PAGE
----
Question #56be2

1 Answer
Mar 10, 2016

Answer:

The reaction will give off #"100 kJ"# of heat.

Explanation:

The problem provides you with the thermochemical equation for the decomposition of hydrogen peroxide, #"H"_2"O"_2#

#color(red)(2)"H"_2"O"_text(2(aq]) -> 2"H"_2"O"_text((l]) + "O"_text(2(g])" ", DeltaH_text(rxn) = -"200 kJ"#

Now, a thermochemical equation tells you the change in enthalpy for the reaction consumes the number of moles of reactant(s) and produces the number of moles of products that appear listed as stoichiometric coefficients in the balanced chemical equation.

The thermochemical equation given to you can be interpreted like this:

When #color(red)(2)# moles of hydrogen peroxide decompose to form #2# moles of water and #1# mole of oxygen gas, the change in enthalpy for the reaction is equal to #DeltaH_"rxn" = -"200 kJ"#

Since you're interested in looking at this from the perspective of hydrogen peroxide, your reactant, you can say that when #color(red)(2)# moles of hydrogen peroxide decompose, #"200 kJ"# of heat are being given off by the reaction.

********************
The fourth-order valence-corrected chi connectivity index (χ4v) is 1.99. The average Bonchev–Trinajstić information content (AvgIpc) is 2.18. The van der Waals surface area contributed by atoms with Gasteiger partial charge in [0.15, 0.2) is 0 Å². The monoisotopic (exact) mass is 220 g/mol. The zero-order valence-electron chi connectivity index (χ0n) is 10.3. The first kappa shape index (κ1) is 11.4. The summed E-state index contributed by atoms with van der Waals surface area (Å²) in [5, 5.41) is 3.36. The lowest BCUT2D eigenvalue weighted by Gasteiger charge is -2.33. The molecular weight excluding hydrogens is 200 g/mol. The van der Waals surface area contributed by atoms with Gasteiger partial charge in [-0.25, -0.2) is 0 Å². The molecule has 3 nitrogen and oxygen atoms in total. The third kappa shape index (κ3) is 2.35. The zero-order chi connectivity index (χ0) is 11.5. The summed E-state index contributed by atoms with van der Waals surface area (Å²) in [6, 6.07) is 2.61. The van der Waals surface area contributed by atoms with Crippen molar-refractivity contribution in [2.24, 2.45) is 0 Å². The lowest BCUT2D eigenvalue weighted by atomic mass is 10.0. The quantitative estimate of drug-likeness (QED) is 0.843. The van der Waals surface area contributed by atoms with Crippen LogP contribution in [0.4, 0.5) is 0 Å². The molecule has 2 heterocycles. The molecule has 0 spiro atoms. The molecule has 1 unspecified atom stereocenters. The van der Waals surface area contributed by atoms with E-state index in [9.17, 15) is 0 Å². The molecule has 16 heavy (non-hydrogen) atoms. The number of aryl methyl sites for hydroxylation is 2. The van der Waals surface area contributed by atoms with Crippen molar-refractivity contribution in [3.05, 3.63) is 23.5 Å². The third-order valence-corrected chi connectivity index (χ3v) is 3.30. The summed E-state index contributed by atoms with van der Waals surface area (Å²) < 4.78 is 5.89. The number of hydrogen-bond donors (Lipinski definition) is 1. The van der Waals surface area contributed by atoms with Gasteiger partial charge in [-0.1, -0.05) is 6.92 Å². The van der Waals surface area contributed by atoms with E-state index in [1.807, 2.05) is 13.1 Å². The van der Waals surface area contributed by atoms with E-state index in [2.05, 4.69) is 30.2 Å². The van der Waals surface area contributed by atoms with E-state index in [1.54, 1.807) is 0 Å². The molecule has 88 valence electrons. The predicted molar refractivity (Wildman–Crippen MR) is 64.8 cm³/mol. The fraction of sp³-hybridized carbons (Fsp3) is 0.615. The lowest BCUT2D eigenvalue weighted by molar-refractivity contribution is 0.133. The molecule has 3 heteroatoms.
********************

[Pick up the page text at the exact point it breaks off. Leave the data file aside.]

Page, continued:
Remember, the minus sign in #DeltaH_"rxn"# is used to denote heat given off.

So, you know how much heat is being given off when #color(red)(2)# moles of hydrogen peroxide decompose, but how much heat will be released when #"34 g"# of hydrogen peroxide decompose?

Use the compound's molar mass to calculate how many moles you have in that #"34-g"# sample

#34color(red)(cancel(color(black)("g"))) * ("1 mole H"_2"O"_2)/(34.015color(red)(cancel(color(black)("g")))) ~~ "1.0 moles H"_2"O"_2#

So, if #"200 kJ"# are given off when two moles of hydrogen peroxide decompose, it follows that the decomposition of one mole of hydrogen peroxide will give off

#1color(red)(cancel(color(black)("mole H"_2"O"_2))) * overbrace("200 kJ"/(color(red)(2)color(red)(cancel(color(black)("moles H"_2"O"_2)))))^(color(purple)("given by thermochemical equation")) = color(green)(|bar(ul(color(white)(a/a)"100 kJ"color(white)(a/a)|)))#

So, when #"34 g"# of hydrogen peroxide decompose, #"100 kJ"# are being given off by the reaction. This is equivalent to saying that when one mole of hydrogen peroxide undergoes decomposition, the enthalpy change of reaction will be

#DeltaH_"rxn 1 mole" = -"100 kJ"#